The next question people ask about a plant-based diet is if it will reverse Diabetes. First you need to realise there are several types of Diabetes and Type 1 Diabetes which is also known as juvenile or insulin dependent Diabetes has no cure yet. Type 2 Diabetes is the one that is caused by an unhealthy diet and sedentary lifestyle. You can reverse Type 2 Diabetes if you change your diet and lifestyle for the better, but that doesn’t mean you have to go completely pant based. By cutting back on animal product that are high in saturated fats like red meat, pork, cheese, cream and any deep-fried foods or highly processed foods. Also cut back on sugary drinks, sweets, buns, cakes, biscuits, desserts, and takeaways. Increasing plant-based foods, especially fibre rich foods and becoming more active you can reverse Type 2 Diabetes (McMacken and Shah, 2017).
Reducing Carbon Footprint
Finally, there’s the big issue of climate change and how to cut back on your carbon footprint. The fact is a plant-based diet is technically better for the environment. There are some foods that are not of animal origin, like palm oil and coffee (sorry!) That also have quite a high carbon footprint. Ireland Imports most grains and exotic fruits an vegetables such as Avocados are imported. If you want to cut back your carbon footprints you should try to buy your fruit and veg from your local farmers market when you can or make sure that the Origin is Ireland. Basically, the more you cut back on animal products and try to consume locally grown vegetables, fruit and grains the more you’ll be doing for your healthy AND the environment.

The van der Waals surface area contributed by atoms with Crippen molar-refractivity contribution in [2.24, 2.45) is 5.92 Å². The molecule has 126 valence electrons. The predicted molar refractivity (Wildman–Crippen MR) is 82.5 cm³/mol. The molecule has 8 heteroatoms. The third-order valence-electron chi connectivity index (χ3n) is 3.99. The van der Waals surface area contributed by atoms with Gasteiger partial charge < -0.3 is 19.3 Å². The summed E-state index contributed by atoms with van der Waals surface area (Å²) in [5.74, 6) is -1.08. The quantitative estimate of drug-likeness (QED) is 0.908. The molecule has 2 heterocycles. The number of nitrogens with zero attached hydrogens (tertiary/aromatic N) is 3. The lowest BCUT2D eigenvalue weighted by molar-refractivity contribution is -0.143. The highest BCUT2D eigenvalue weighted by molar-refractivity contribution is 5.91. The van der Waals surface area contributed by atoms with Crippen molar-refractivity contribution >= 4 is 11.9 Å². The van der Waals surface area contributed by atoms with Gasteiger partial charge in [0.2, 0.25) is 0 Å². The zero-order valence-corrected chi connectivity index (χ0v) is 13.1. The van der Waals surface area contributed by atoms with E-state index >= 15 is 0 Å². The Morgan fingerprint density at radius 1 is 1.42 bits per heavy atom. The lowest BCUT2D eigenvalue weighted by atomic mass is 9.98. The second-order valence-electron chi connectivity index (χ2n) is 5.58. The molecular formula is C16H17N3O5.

How To Eat A More Plant Based Diet Without Cutting Out Your Favourite Foods!
Some tips to cut back on animal products is have one or two days in the week that are ‘meatless’ I have some great meat free recipes for all the family. They’re so good you won’t miss the meat!
You could try adapting recipes and adding less meat. For example, you could try making Bolognese with half mincemeat and half cannellini beans. This would increase the fibre, lower saturated fat and salt and lower the carbon footprint of the meal all in one go!
So, if you got anything from this blog it should be that Nutrition is not black and white. You don’t have to have an ‘all or nothing’ mentality. If you enjoy a nice juicy steak but want to improve your health, then don’t cut out the steak. Just don’t have it more than twice a week! Try to get away from the mindset that every meal needs meat!
Kahleova, H. et al. (2020) ‘Effect of a Low-Fat Vegan Diet on Body Weight, Insulin Sensitivity, Postprandial Metabolism, and Intramyocellular and Hepatocellular Lipid Levels in Overweight Adults: A Randomized Clinical Trial’, JAMA Network Open, 3(11), p. e2025454. doi:10.1001/jamanetworkopen.2020.25454.
McMacken, M. and Shah, S. (2017) ‘A plant-based diet for the prevention and treatment of type 2 diabetes’, Journal of Geriatric Cardiology : JGC, 14(5), pp. 342–354. doi:10.11909/j.issn.1671-5411.2017.05.009.
Yokoyama, Y., Levin, S. and Barnard, N. (2021) ‘Lowering Cholesterol With a Plant-Based Diet’, Physicians Committee for Responsible Medicine [Preprint]. Available at: https://www.pcrm.org/good-nutrition/nutrition-information/lowering-cholesterol-with-a-plant-based-diet (Accessed: 4 November 2021).